By Bryan Caplan
One common complaint about proponents of open borders is that we picture human beings as interchangeable parts. If an American can do X, so can a Haitian. Why can’t the open borders crowd see the obvious truth that people are not “plug-and-play” – that you can’t jumble different kinds of people and expect them to function well together?
My instinctive reaction is to appeal to Econ 1 and basic facts.
The Econ 1: If people of different nationalities worked poorly together, employers would account for this fact in their hiring decisions. An employer with a 100% native-born American workforce would look at immigrant applicants and silently note, “Oil and water don’t mix.” Or perhaps he’d think, “Americans and high-caste Indians work well together, but Americans and Indian untouchables don’t.” Then he’d hire on the basis of these ugly truths, while paying lip service to equal opportunity and the brotherhood of man. As a result, immigrants – or at least the “wrong kind of immigrants” – would discover that migrating for better jobs is a waste of time. Jobs are better in the First World, but you have to be First-World-compatible to land one.
The basic facts: This manifestly is not how labor markets work. As the opponents of immigration loudly complain, First World employers hire immigrants all the time. They eagerly hire legal immigrants – and as long as the law is laxly enforced, they furtively hire illegal immigrants. Even when the law criminalizes non-discrimination, plenty of First World employers look over their shoulders, shrug, mutter “Money’s money” and break the law. Doesn’t this show that workers ultimately are plug-and-play?
Yet on reflection, my instinctive reaction misses much of the magic of the market. If you’ve ever been a boss, you know that getting human beings of the same culture to effectively cooperate together is like pulling teeth. Indeed, it’s like pulling shark teeth that never stop growing back. The more different the members of your team are, the greater the miscommunication and strife.
How then do firms manage to function? The social intelligence of the leadership. Good managers know in their bones that diverse human beings aren’t built for close cooperation. Rather than throw their hands up in despair, however, good managers rise to the challenge. True to their job description, managers manage their workers, forging them into effective teams despite their disparate abilities, personalities, and backgrounds. It’s an uphill battle, and you have to keep running just to stay in place. But good managers kindle the fire of teamwork, then keep the fire burning day in, day out.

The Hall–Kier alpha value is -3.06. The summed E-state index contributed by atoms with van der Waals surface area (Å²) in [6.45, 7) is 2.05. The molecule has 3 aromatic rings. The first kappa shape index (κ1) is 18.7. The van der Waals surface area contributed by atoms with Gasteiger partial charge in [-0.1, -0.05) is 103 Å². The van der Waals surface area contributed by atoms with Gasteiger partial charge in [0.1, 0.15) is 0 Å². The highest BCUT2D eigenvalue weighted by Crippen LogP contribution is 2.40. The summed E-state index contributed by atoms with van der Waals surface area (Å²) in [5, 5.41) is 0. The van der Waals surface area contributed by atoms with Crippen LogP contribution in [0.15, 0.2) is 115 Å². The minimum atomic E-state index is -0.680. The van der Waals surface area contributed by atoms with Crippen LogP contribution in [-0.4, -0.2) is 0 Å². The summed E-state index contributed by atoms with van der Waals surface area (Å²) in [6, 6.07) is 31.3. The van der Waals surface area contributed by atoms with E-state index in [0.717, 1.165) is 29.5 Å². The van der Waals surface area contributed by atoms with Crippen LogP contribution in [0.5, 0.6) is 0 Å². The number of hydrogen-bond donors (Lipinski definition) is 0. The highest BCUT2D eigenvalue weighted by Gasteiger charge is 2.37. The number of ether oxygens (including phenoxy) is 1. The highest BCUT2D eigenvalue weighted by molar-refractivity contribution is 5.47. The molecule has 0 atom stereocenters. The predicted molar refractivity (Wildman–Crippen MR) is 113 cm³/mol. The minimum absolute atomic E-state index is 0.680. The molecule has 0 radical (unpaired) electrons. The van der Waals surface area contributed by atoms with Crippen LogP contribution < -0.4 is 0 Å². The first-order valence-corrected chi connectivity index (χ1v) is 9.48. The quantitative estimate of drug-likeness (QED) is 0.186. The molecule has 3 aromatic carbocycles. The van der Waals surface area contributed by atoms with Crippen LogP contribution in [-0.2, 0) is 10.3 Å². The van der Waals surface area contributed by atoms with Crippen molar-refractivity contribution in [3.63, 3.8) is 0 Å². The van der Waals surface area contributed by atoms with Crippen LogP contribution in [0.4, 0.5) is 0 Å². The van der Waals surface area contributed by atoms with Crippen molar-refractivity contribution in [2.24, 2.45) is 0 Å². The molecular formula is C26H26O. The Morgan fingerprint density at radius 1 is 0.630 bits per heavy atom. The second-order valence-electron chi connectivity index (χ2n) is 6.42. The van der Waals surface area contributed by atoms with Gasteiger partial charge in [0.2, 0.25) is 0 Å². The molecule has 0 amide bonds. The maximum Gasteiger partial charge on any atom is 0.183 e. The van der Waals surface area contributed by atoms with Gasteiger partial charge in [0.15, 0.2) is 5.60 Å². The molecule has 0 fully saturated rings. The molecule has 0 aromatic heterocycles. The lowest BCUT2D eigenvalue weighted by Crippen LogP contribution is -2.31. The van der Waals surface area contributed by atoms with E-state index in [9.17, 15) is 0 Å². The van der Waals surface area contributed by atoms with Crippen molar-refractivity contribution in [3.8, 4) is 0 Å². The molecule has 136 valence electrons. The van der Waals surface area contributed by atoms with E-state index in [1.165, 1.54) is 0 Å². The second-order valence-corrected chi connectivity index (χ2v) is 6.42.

The critics of immigration are right to insist that people aren’t plug-and-play. Cultural diversity definitely makes teamwork harder. Unlike the critics of immigration, however, businesses around the world treat this fact not as a plague, but a profit opportunity. Sure, some stodgy entrepreneurs mutter defeatist cliches about oil and water and keep hiring within their tribes. But more visionary entrepreneurs rise to the challenge of diversity every day. That‘s why even the most unskilled and culturally alien workers rightly believe that the streets of the First World are paved with gold. Given half a chance, socially adept businesspeople rush to do the paving.
But isn’t the workplace a relatively favorable environment for diversity? No; the opposite is true. Stores gladly open their doors to the general public because almost any human being with money to spend is a lovely customer. As long as the customers don’t bite each other, the more the merrier. Landlords are a little more selective, but not much: If your credit’s good and you keep the noise down to a dull roar, they’ll rent to you.
Employers, in contrast, hire with trepidation. They know that co-workers need to cooperate like the fingers of a hand. One bad worker makes a whole firm look bad. One bad worker can ruin a whole day’s work. One bad worker can make ten good workers quit in frustration. Outside of the army, no voluntary endeavor in modern adult life is more regimented than the workplace. Yet by the power of social intelligence, business managers make diversity run smoothly, laughing all the way to the bank.
Where does politics fit in? It’s a lingering concern, but vastly overrated. Most immigrants are even more politically apathetic than natives. They vote at sharply lower rates. And when they arrive in a vast new land, most of their old grievances become irrelevant overnight: Once they arrive in the U.S., Serbs and Croats, Hutus and Tutsis, even Israelis and Palestinians let bygones be bygones. Political plug-and-play is unnecessary because few immigrants want to play politics in the first place.